Four new COVID-19 cases have been confirmed in the Mountain Empire, according to Ballad Health and the Virginia Department of Health. In a news briefing Thursday, Ballad Health leaders also said health officials are starting to see evidence of community-based spread of the virus.
The health system confirmed three cases Thursday morning, according to Jamie Swift, Ballad’s corporate director of infection prevention. One case came out of each of the following localities: Sullivan County, Unicoi County and Washington County, Virginia.
Later in the day, The Virginia Department of Health also reported one new case in Bristol, Virginia.
Swift said these new cases were unlikely to be immediately reflected in state figures released Thursday.
The most current figures for Virginia show a total of 460 confirmed cases statewide with four in far Southwest Virginia, including two cases in Lee County, one in Washington County and one in Bristol, Virginia.
In Tennessee, state health officials have confirmed 957 total cases. In Northeast Tennessee, the number of confirmed cases includes eight in Greene County, one in Hawkins County, four in Sullivan County and nine in Washington County.
Most of the initial cases in the region had been tied to travel, but Ballad Health CEO Alan Levine said the health system is starting to see “evidence of a little bit of community spread,” which refers to the transmission of the virus to people who haven’t traveled outside the region.
Ballad leaders continued to reiterate the recommendation for the public to practice social distancing by staying home and keeping at least a 6-foot distance from other people to limit the spread of coronavirus.
“We really want to stress that it’s physical distancing,” Swift said.
But practicing social distancing does not have to be a totally isolating experience — an individual can still go for a walk outside if they need fresh air and stay in touch with other people through technology like FaceTime, she added.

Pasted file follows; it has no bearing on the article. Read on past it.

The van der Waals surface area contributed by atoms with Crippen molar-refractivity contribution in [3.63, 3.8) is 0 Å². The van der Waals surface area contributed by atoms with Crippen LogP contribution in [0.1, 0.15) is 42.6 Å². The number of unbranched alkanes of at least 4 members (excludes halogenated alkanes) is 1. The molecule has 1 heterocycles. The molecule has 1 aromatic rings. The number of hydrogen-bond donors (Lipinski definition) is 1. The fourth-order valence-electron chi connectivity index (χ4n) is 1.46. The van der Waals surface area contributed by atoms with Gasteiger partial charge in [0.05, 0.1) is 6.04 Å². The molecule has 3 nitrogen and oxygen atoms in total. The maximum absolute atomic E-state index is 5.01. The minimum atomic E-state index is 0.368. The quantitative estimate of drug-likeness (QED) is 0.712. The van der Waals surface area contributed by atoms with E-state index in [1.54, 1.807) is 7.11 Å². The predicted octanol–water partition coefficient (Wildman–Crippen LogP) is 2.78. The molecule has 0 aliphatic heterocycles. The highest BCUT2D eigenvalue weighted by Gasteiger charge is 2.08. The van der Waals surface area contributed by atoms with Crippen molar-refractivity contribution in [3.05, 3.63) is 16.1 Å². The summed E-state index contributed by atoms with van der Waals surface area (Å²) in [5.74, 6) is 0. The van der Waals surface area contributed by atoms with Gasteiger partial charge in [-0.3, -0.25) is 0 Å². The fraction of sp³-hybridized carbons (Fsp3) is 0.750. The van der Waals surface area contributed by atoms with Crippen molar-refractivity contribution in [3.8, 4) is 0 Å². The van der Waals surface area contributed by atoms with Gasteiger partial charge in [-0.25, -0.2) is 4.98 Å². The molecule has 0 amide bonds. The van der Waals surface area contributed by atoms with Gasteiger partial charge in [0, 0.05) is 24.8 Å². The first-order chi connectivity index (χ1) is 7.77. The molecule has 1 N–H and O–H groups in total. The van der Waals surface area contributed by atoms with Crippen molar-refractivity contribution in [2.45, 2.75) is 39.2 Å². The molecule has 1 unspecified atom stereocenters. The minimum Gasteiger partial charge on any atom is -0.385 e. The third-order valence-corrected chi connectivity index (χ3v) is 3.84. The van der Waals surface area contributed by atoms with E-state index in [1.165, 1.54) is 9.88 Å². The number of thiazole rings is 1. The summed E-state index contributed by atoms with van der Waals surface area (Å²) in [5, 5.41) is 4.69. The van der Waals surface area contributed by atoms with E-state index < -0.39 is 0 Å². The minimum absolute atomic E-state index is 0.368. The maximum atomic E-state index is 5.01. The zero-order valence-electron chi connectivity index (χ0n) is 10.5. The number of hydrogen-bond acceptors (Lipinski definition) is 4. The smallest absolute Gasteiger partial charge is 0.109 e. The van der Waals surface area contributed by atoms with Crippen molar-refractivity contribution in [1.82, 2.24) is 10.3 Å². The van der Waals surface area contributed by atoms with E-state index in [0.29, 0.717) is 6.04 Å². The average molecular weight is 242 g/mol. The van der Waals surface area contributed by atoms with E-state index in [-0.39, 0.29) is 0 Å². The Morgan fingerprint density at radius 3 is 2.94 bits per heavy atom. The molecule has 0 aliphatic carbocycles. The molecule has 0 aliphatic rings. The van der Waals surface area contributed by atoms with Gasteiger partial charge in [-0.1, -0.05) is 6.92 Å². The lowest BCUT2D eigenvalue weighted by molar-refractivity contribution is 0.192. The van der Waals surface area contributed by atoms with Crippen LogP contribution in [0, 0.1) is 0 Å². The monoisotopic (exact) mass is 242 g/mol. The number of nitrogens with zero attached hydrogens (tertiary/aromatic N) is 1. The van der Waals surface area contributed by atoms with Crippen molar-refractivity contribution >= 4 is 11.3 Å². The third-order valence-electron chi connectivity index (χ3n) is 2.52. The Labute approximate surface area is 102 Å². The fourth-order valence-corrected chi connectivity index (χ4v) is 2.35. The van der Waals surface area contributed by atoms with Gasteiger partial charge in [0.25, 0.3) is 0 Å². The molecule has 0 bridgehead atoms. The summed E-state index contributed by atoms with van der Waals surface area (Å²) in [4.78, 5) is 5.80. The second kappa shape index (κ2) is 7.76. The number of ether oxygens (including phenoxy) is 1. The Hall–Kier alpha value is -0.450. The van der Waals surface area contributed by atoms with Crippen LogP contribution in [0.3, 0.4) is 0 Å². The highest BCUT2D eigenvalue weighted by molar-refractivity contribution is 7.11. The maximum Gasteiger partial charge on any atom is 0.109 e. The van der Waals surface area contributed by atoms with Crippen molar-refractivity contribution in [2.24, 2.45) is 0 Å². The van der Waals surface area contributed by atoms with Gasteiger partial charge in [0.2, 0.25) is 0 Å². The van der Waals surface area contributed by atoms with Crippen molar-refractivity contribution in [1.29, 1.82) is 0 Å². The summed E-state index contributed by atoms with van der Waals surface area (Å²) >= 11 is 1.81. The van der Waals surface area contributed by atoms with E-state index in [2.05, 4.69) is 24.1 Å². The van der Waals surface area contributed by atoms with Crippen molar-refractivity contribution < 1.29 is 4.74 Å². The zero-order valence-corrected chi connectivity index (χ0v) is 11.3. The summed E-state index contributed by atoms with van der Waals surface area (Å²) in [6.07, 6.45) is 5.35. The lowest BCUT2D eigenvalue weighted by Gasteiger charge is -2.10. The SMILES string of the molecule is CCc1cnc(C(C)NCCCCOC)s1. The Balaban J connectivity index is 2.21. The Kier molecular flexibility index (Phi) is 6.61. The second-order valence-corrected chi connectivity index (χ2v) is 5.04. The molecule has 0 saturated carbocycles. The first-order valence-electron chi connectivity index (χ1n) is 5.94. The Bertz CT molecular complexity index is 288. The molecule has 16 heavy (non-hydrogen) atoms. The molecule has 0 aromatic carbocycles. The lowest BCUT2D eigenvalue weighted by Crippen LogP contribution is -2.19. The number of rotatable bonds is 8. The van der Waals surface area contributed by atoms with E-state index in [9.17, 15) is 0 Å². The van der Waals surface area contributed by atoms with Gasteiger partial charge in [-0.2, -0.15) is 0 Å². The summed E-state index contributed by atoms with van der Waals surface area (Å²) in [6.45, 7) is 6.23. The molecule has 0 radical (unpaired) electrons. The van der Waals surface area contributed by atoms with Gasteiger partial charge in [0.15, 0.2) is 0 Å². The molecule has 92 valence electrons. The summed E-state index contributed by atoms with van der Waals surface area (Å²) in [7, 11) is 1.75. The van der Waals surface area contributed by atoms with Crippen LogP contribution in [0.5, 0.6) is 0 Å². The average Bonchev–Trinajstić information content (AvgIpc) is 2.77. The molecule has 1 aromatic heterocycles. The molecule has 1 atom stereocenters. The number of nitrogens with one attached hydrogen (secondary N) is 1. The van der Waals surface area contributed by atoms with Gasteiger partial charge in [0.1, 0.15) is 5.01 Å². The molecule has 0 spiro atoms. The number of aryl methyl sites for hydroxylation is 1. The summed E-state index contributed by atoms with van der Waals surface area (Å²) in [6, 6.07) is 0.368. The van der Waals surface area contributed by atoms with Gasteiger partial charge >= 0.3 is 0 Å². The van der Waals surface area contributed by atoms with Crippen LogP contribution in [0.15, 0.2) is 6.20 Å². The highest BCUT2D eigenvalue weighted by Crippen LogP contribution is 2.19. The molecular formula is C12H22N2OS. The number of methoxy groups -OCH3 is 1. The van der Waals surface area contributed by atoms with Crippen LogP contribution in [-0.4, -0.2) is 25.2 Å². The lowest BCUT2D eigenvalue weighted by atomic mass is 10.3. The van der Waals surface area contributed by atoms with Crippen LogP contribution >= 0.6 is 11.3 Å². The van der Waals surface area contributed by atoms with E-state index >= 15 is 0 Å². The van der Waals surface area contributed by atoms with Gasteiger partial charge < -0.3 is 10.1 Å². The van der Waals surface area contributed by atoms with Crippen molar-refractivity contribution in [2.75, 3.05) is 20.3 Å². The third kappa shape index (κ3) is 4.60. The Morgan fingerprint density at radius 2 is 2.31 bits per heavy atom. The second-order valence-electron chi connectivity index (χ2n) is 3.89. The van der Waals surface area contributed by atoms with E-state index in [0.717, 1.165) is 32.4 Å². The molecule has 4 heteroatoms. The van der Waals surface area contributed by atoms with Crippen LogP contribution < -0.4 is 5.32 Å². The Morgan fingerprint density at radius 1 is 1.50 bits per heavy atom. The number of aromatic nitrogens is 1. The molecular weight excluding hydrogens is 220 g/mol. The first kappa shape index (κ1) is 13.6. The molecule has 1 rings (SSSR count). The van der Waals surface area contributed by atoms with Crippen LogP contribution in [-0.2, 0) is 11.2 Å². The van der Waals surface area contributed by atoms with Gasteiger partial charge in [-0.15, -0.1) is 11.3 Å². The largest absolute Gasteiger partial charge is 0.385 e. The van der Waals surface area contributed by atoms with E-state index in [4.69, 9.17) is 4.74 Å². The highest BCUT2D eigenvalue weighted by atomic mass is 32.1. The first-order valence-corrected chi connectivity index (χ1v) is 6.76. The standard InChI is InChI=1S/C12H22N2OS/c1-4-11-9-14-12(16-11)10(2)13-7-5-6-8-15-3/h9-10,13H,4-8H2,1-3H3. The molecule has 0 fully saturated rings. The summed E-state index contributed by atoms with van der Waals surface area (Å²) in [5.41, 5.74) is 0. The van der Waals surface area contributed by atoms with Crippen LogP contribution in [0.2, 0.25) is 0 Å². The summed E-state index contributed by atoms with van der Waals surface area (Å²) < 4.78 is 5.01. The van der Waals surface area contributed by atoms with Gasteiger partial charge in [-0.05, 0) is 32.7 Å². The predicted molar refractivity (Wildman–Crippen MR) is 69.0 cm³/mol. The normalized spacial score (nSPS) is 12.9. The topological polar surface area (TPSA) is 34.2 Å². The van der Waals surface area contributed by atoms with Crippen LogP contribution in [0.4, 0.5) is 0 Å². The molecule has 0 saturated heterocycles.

As for Ballad’s testing capabilities, Levine said the health system plans to start conducting tests at its own facilities but is still waiting for the chemical substances used in the process to arrive.
Clay Runnels, Ballad’s chief physician executive, also took some time Thursday to distinguish coronavirus from influenza.
“COVID-19 is definitely not the flu,” he said.
Some key differences, Runnels said, are that the coronavirus is more infectious, has a higher rate of serious illness requiring hospitalization and has a broader range of symptoms, from few or no symptoms to critical and life-threatening symptoms.
Symptoms of COVID-19 can include fever, cough and shortness of breath.
Individuals who think they may have the virus can call Ballad Health’s Nurse Connect hotline at 833-822-5523 for a prescreening. People with symptoms or connections to international travel will be transferred to a provider to determine whether testing is necessary, according to Ballad’s website.
Although Northeast Tennessee and Southwest Virginia have not seen the large number of cases that other communities in the country are reporting, Levine said Ballad is preparing for a potential surge in infections.
Public health officials are urging communities to take precautions to slow the spread of coronavirus and prevent local health care systems from becoming overwhelmed.
“The most important thing you can do is to stay at home if you don’t need to be out,” Levine said.